In order to get elected politicians must tell us what they think we want to hear rather than what they honesty think. Even if what they are saying is basically what they believe, the very words they choose and how they frame their ideas is done for a specific purpose. Their goal is to manage and influence our perceptions more than it is to accurately convey their ideas.
Most of what they say is designed for effect rather than truth, it is about form rather than substance. Political statements are more about inciting a desired reaction or preventing an undesired reaction than expressing a specific idea. Almost every statement uttered by a politician is done with the utmost care and craftsmanship. Citizens are being handled and their perceptions and feelings are being managed. We are never treated honestly or in a direct fashion, rather we are treated as voters and consumers of their rhetoric.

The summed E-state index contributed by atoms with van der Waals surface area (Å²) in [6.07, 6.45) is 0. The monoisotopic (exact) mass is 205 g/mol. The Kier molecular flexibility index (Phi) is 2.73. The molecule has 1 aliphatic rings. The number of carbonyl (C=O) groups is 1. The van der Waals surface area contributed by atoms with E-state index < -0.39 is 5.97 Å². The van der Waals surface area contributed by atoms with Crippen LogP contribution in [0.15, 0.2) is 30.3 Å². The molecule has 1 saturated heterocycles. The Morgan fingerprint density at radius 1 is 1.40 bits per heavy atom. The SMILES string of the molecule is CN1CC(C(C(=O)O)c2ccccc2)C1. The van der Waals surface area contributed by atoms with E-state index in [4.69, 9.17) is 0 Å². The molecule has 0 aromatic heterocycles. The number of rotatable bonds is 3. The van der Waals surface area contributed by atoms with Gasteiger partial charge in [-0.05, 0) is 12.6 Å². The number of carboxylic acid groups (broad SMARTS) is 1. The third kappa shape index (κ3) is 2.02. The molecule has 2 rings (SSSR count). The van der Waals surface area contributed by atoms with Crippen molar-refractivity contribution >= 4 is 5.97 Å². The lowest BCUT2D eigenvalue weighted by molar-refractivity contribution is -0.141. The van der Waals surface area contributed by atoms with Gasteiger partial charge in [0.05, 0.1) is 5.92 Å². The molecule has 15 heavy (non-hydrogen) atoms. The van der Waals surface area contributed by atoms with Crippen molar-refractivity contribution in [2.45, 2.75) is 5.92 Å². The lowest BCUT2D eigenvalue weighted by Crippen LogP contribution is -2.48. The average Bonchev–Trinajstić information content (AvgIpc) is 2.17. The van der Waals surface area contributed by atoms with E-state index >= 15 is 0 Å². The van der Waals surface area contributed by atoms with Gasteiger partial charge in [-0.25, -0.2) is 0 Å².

The fact that it is much easier to destroy than to build, results in politicians attacking their opponents position rather than articulating their own. This results in the use of fear, anger and even hatred as being the norm as opposed to positive feelings. Everyday politicians are telling us that we should support and vote for them because their opponents are bad, evil or a threat to our way of life. Everyday our being managed and deceived to hate, fear and be angry at the other side. Each day we hear a number of people talk out about the dangers of the others and the threat they pose.